Caper

By Terry Golson


On Wednesday Caper came to the end of his very long life. It was time. Nigerian Dwarf Goats can live a vibrant eight years. After that, it’s all a gift. Caper would have been thirteen this May. Ancient. He had a tumor in his mouth, few teeth, and was bow-legged and arthritic. At a certain point, goats can’t metabolize their food efficiently, and he couldn’t keep on weight. But he was still his happy, sweet self. Until this week, when it was clear that getting around was becoming too difficult to be a joy.

 

Caper had a very good life. He and his twin brother arrived at Little Pond Farm when they were just a couple of months old. Here he is on the day he arrived with the farmer who brought them.

 

It took me awhile to figure out that Caper was the smart one. Because he was clever enough to (almost) never be caught in the act. He was the goat who could open doors (and then close them so that his brother couldn’t follow him.)

 

He was always optimistic. Sure that whatever idea he had was the best idea, and that whatever he did would be a great deal of fun for everyone. Even when it entailed sneaking around the corner to eat my entire bed of asparagus! Caper was easy to train – if you embraced chaos and enthusiasm. He particularly enjoyed standing on his stump.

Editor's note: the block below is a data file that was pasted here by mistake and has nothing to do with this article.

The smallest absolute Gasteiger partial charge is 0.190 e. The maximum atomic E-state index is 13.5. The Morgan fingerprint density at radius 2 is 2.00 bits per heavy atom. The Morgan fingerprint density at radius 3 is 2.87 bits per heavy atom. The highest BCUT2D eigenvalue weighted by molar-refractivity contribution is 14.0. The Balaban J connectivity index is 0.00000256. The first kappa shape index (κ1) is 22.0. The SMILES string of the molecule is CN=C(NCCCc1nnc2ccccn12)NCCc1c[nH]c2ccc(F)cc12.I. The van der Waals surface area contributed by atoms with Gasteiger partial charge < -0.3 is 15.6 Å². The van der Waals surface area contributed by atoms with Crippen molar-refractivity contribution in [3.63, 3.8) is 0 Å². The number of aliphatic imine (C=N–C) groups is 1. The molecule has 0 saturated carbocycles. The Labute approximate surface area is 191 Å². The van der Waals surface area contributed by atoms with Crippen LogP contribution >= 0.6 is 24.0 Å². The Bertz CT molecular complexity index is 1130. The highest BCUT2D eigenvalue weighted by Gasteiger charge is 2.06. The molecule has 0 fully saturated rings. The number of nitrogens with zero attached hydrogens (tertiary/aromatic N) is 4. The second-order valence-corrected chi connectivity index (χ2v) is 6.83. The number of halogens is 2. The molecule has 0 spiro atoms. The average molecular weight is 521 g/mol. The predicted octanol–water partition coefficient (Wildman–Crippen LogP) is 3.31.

Caper and Pip hadn’t spent a day apart in a dozen years, so I planned for when one of them would leave this earth before the other.

 

Two and a half years ago we moved to Maine, and I made the difficult decision not to build a goat barn and keep them at home. Instead, they’d go to Kim’s farm, ten minutes up the road, where they would have the company of other goats, horses, ducks and chickens. That way, when one did pass, the other would be surrounded by friends. I thought that this day would happen sooner, maybe even the year that we came to Maine, but instead, the Goat Boys had the pleasure of being at Noisy Farm (and adding to the noise!)

Here is Caper just last week, with foal Ivy, who has decided that a goat is a fine playmate to feed hay to.

 

I checked in on Pip yesterday. He’s doing okay. Okay enough to eat an entire banana!

 

He’s ancient, too, but without the arthritis and mouth issues that Caper had. We’re hoping that he’ll have a very good summer, belly-deep in grass. With his companions at Noisy Farm.


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